This will sound silly but once I switched my desk chair for a yoga ball all of my muscles started to firm back up and my clothes began to fit better. It still took a while for me to lose weight and for that to happen I had to practice extreme portion control. If you are still nursing you need your strength! good luck
Hi. I feel your pain. My weight loss stalled after having my second baby. Although I didn't gain, I couldn't lose the last ten pounds of weight. What happened with me is that I lost everything quickly once I completely stopped nursing when my son was ten months. I am definitely not encouraging you to give up nursing, but I do want to give you some hope that when you do stop nursing, it may be much easier for you to lose the weight. anonymous
Don't be so hard on yourself! I didn't start to lose the baby weight until I stopped breastfeeding. I believe your body holds on to the fat while you're breastfeeding. So, I gave myself permission to not worry about losing the weight until after I had weaned my baby. Elaine
I couldn't lose the last lbs. until I started getting enough sleep. Go easy on yourself for a bit longer.
I had my second baby 9 months ago and still have 15-20lbs to lose to get back to my pre-pregnancy weight. With my first, it took awhile to lose the weight, but I was not 15 lbs over at 9 months. I am nursing still, but my baby eats solid foods regularly. I probably nurse her 4-5 times a day. I run for exercise, though probably not enough (3 times a week for 30-60 minutes at a slow pace), and I do not ''diet.'' My question is: do I just need to be patient for the weight to come off with time and weaning, or do I need to up the exercise and reduce the calories? anon
If you are still nursing, I wouldn't worry about the extra 15 pounds. Every person is different, but when I was nursing my son I carried an extra 17 pounds the entire time, despite exercising to lose it, and then it all came off quickly once he was weaned (at 14 months). My body seemed to need the extra weight for nursing. Maybe yours does, too mere
Wow, it sounds like you're doing a lot of the right things already. The only suggestion I might make is try to increase the amount of protein you eat, reduce the number of carbohydrates (refined carbs), and drink a lot of water. These simple changes will make a huge difference in a very short time. You don't have to go full ''Atkins'' but trust me, tipping the balance toward more protein, less carbs will make a huge difference. You are already exercising and nursing so I don't think that is the issue. I would try the foods you eat - just small modifications will make a big impact anon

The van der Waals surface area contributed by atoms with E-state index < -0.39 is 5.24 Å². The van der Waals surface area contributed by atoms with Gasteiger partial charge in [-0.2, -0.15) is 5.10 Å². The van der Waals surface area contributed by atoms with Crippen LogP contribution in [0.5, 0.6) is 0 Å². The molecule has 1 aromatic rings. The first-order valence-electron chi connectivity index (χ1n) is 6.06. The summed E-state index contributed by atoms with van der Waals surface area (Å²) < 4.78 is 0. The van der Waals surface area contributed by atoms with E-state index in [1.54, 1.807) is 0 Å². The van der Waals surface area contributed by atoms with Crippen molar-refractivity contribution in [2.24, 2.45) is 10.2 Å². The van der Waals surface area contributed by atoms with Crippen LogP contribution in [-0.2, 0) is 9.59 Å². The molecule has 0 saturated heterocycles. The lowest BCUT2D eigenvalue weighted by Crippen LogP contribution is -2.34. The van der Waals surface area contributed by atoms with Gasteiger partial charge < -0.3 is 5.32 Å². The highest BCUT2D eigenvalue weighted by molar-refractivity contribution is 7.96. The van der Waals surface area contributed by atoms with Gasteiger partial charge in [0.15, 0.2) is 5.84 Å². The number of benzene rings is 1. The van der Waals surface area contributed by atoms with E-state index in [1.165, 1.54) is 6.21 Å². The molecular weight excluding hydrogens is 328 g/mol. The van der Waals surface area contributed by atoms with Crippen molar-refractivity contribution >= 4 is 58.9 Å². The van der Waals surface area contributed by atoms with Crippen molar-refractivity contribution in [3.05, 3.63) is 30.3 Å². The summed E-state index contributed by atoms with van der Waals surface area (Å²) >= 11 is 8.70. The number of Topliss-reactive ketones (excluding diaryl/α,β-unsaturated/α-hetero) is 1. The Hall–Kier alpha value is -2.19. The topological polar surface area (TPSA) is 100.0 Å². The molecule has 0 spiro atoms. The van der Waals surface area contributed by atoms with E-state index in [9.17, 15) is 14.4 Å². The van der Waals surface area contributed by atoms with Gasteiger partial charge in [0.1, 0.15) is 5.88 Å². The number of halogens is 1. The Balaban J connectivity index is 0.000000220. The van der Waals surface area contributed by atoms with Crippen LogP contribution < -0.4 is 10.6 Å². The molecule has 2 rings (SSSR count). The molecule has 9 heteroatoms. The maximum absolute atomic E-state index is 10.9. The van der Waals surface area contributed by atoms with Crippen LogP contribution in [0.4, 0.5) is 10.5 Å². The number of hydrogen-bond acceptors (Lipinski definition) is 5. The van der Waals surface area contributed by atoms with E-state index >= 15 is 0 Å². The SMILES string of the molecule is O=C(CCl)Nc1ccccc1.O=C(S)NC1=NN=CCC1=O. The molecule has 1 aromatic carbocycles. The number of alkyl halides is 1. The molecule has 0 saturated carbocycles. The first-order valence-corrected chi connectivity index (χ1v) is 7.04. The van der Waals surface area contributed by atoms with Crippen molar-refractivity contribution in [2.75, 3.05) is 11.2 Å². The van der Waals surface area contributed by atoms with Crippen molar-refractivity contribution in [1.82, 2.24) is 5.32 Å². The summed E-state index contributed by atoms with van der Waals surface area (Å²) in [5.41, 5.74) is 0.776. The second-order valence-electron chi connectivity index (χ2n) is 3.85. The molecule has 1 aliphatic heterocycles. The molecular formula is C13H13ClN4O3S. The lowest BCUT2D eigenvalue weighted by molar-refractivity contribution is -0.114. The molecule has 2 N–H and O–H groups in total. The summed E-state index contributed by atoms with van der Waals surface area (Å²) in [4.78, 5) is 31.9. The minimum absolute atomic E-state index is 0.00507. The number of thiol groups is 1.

More exercise, fewer calories. I joined Weight Watchers when in the same boat as you and that's the basic premise. I felt I needed the support that the meetings offered and the routine of tracking my intake and output. But, if you're disciplined, you can do it on your own. -It works
Don't worry about it. It took me about a year after my first one and two years after my second and I am very active/vigorously exercise 3-4 times a week. If you are nursing then your body holds onto some body fat in order to produce your milk. It will come off when you wean. It would probably take me 3 years after another
You should get in on the Partum Me! classes in the East Bay or something similar. This help me safely exercise during the first 1 to 2 postpartum years and helped me get a cardiovascular plan, too. The support of other women in the group is also helpful. Check out class details at http://www.partummemom.com Good luck! Afifa
I didn't lose the majority of my post-pregnancy weight until I stopped breast feeding. I had always heard that breast feeding helped one to lose weight (all that energy going to create breast milk) so was kind of baffled by it. As it turns out, my Dr. said that for some women the decline in metabolism that happens when you are breast feeding kind of outpaces the extra energy you need to make the milk. So you don't lose weight, and you don't get your metabolism back till you stop breast feeding. I am definitely NOT suggesting one stop breast feeding in order to lose weight. But if you are anything like me, you may have to accept that the weight will not really come off until after you are done with that phase with your child. I don't think this is uncommon (my Dr. said it was not uncommon) You may just have to wait...